Good practices

1. What is a good practice?

A good practice is the description of how a practical problem can be dealt with in a simple and correct way. The idea is that carrying out an activity using the appropriate working method will lead to fewer problems, fewer unforeseen complications and better end results. In the context of the OHS Catalogue, the aim is always to work in a safe and healthy manner.

The added value of a good practice has been demonstrated, often on the basis of an evaluation of practical experiences or by means of measurements, for example.

The good practices are initially described briefly and forcefully. There may be documents linked to the good practices containing additional information on the subject. Where possible, a video will be shown.

2. Disinfect with ethanol

1) Wear gloves to prevent ethanol penetrating the skin. The gloves also prevent degreasing of the skin.

The health care industry uses a lot of hand sanitiser for hand disinfection. It contains a component to reduce the degreasing effect.

2) Apply ethanol to a tissue (or alternative medium) with a bottle or siphon.

3) Wipe the surface to be disinfected clean with the tissue.

4) Place the tissue in a specific hospital waste container and cover with a lid.

If disinfection with a cloth is not possible, a plant spray or atomiser is preferable to a siphon. The reason for this is that more ethanol is used in a siphon, resulting in higher exposure.

Watch the video: 'Alcohol exposure during disinfection'.

For more information:

3. Formaldehyde

Formaldehyde at room temperature is a colourless gas with a stinging smell that mixes well with air. The names formaldehyde and formalin are – wrongly – often used interchangeably.

4. CMR substances

The abbreviation CMR stands for Carcinogenic (1), Mutagenic (2) and Reprotoxic substances (3).

In order to be able to work safely with CMR substances, it is important to know whether there are any risks of exposure to CMR substances. The probability of exposure can be estimated by means of an assessment model.

If there is a good chance of exposure, i.e. the exposure estimate is high, the model can be used to determine which recommendations (4) can be given to lower the estimate.

If this does not work, a workplace survey must be carried out to obtain advice on approaching zero exposure. If this does not work either, working with the substance in question is not safe under the conditions studied and work must be stopped in order to rule out any health risks.

In order to arrive at an exposure assessment with advice, the step-by-step plan can be followed.

Step-by-step plan

Assessment model

(The step-by-step plan and the assessment model are still under development. Publication will follow as soon as possible).

  1. Causes cancer.
  2. Induces changes in hereditary traits.
  3. Harmful to reproduction or to offspring.
  4. For example, working in a fume cupboard, wearing gloves for handling an H-notated substance.

5. Is the substance hazardous?

This good practice has been captured in a video.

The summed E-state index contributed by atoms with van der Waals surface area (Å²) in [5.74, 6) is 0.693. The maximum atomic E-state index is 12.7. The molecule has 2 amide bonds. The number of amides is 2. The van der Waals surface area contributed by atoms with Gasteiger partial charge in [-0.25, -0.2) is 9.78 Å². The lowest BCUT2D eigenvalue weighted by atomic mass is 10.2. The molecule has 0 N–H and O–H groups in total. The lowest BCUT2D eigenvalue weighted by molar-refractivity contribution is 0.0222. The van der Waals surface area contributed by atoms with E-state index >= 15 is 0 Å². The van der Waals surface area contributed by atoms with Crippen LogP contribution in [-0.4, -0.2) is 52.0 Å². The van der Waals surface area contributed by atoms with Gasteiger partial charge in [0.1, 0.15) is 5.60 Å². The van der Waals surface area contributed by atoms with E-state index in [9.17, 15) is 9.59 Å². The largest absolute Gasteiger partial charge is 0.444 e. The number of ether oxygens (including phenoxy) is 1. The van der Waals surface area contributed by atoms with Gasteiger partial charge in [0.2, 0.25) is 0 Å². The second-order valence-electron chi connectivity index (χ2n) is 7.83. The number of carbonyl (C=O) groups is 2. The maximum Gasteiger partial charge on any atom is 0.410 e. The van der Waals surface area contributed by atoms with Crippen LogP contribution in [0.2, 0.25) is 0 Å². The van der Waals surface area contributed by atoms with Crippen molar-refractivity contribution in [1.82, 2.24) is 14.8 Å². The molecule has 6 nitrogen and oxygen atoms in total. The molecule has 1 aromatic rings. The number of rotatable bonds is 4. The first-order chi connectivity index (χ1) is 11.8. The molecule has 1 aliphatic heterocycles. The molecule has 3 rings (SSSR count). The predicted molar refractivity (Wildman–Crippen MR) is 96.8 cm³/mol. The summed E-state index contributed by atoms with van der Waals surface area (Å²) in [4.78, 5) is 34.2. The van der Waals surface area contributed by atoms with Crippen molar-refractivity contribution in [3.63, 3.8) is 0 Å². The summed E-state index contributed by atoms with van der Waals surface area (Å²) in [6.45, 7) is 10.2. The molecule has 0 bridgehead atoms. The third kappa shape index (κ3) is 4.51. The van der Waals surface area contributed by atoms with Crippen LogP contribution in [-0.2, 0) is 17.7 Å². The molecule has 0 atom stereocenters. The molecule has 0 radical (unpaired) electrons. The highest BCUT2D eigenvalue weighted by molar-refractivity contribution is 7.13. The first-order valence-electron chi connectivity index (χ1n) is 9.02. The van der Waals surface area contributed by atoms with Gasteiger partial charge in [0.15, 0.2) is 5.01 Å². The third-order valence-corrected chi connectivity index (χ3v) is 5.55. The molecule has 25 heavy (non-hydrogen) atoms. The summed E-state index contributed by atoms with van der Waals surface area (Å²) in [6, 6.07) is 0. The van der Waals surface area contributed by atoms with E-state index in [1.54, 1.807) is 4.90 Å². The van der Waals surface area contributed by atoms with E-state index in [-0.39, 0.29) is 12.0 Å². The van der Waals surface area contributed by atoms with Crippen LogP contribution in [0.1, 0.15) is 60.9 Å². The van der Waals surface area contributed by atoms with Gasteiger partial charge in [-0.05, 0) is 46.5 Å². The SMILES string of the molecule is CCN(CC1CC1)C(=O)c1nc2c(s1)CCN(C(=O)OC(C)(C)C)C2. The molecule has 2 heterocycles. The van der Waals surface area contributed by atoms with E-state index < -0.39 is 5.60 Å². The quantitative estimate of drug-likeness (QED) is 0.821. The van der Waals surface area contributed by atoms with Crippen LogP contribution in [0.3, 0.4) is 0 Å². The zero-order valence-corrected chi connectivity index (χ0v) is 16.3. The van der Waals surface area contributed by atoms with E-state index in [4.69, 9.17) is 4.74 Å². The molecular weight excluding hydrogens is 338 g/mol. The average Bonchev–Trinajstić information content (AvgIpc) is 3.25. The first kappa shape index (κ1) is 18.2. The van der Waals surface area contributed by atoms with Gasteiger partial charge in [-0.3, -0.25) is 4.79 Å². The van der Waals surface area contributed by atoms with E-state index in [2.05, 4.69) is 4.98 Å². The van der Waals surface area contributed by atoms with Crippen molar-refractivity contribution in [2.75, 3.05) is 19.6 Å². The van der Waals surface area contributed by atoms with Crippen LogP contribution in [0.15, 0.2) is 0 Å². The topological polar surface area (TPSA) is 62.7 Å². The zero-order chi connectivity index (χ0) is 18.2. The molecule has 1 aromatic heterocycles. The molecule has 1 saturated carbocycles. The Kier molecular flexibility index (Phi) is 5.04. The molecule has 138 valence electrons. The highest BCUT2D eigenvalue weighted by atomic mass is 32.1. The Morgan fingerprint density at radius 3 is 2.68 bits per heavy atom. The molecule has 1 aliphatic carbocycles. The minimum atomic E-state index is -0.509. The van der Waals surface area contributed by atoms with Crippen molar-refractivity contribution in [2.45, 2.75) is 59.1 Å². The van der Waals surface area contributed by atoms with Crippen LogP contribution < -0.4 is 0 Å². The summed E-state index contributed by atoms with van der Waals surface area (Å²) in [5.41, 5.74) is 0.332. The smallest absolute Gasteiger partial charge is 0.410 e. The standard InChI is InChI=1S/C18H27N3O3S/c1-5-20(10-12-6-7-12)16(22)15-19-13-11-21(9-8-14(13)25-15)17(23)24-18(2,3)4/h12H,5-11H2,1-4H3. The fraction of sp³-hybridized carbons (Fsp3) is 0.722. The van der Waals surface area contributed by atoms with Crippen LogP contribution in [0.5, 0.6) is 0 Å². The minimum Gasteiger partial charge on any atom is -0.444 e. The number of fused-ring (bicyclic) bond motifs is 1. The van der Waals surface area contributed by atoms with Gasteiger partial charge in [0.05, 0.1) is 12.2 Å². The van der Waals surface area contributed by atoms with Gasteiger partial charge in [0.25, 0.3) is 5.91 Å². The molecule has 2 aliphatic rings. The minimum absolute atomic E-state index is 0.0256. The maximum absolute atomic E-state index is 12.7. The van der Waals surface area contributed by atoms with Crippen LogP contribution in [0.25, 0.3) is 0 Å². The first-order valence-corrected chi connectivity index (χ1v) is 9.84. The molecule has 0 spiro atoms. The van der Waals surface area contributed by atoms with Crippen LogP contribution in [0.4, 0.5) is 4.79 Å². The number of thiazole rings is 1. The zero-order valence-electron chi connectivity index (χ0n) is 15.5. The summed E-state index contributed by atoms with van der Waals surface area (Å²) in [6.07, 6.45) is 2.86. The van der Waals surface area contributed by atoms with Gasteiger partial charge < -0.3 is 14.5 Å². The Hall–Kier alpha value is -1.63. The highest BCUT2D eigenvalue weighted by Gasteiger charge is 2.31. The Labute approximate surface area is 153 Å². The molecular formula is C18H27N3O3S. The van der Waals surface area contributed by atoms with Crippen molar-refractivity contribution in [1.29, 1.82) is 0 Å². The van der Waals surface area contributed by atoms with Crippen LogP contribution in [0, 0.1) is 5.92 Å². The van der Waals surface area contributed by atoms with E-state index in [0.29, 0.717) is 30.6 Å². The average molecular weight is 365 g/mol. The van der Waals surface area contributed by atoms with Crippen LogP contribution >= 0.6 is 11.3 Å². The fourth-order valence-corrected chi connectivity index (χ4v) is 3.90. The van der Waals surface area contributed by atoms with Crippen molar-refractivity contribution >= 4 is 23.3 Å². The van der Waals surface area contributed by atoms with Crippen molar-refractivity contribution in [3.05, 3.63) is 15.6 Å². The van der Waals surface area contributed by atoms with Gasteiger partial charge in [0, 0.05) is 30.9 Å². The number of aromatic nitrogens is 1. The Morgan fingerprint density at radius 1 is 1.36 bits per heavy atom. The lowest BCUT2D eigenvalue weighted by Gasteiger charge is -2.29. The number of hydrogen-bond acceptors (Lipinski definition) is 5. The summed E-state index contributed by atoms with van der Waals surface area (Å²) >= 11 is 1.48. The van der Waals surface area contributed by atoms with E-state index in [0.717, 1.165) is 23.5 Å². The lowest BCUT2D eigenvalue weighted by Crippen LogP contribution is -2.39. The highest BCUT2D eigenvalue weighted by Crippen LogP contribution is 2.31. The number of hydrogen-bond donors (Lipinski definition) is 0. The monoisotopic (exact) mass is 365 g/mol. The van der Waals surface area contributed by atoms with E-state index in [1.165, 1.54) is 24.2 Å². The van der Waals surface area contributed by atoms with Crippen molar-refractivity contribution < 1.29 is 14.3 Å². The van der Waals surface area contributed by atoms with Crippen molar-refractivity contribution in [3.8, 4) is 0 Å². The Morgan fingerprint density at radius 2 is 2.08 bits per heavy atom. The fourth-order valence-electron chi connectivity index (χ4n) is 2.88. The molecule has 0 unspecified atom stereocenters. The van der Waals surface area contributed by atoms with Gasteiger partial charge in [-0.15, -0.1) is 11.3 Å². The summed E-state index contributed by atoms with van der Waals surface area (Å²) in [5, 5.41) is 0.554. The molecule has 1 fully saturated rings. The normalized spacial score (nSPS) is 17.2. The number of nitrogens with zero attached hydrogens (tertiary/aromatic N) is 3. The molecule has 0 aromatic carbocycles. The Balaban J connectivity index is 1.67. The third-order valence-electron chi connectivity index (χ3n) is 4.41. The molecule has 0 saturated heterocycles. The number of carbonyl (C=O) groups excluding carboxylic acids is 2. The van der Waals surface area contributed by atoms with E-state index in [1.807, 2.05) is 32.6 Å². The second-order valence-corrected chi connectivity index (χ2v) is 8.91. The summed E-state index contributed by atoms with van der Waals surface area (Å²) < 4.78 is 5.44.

It shows how logical thinking can lead to a procedure that can be simple yet very effective. The basis is the NFU database for dangerous substances.

From the material safety data sheet or the workplace instruction card, the information on what to do after a substance or mixture has been spilled or accidentally released is translated into a simple colour code.

Watch the video: Is this substance dangerous?

 

6. What to do in case of a chemical spill?

This good practice has been captured in a video. It shows the procedures and acts prompted by the accidental release of a dangerous substance or mixture.

The basis of this good practice is again the NFU database for dangerous substances. Based on the workplace instruction card, the information on what to do after a substance or mixture has been spilled is translated into a procedure.

As our colleague says: Better Safe than Sorry.

Watch the video: What to do in case of a chemical spill?

7. Phenol

Phenol and phenolic products are used at almost all UMC laboratories because they play an important role in isolating DNA.

8. Cryogene stoffen

Gassen kunnen vloeibaar worden gemaakt door verhoging van druk of door sterke afkoeling. Gassen die bij zeer lage temperatuur vloeibaar of vast zijn geworden worden cryogene stoffen genoemd. Naast het specifieke risico van cryogene stoffen door hun lage temperaturen is zuurstofverdringing een risico die vaak niet wordt onderkend. Iedereen die met cryogene stoffen werkt, moet rekening houden met alle gevaareigenschappen van het gas, zoals de brandbaarheid, explosiegevaar maar ook de mate van zuurstofverdrijving.

In deze Good practice een rekentool die gebruikt kan worden om wat ‘gevoel’ te krijgen bij de hoeveelheid vloeibaar stikstof die in een ruimte staat opgeslagen. Dit in relatie tot de ventilatievoud  (in h-1) en de grootte van de ruimte (in m3). In een normale situatie bij 10% verdamping in 24 uur en in een calamiteiten situatie waarbij 10% (of meer) van de totale hoeveelheid N2 verdampt in een uur tijd.  Met de kleuren groen, oranje en rood wordt aangegeven of er sprake is van een veilige, minder veilige of gevaarlijke situatie.  Voor droogijs (vast CO2) is een gelijksoortige berekening beschikbaar.

Naast een rekentool is een filmpje beschikbaar over het Veilig werken met cryogene stoffen.

01. Good practice cryogene stoffen
02. Incident informatie Cryogene stoffen
03. Aanvullende informatie Cryogene stoffen

Berekening cryoruimten (Een xlsm-bestand wordt naar uw computer gedownload, klik in het sheet op tabblad <open>)

Bekijk het filmpje: Veilig werken met cryogene stoffen
Bekijk het Engelstalig ondertitelde filmpje: Safe working with cryogenic gases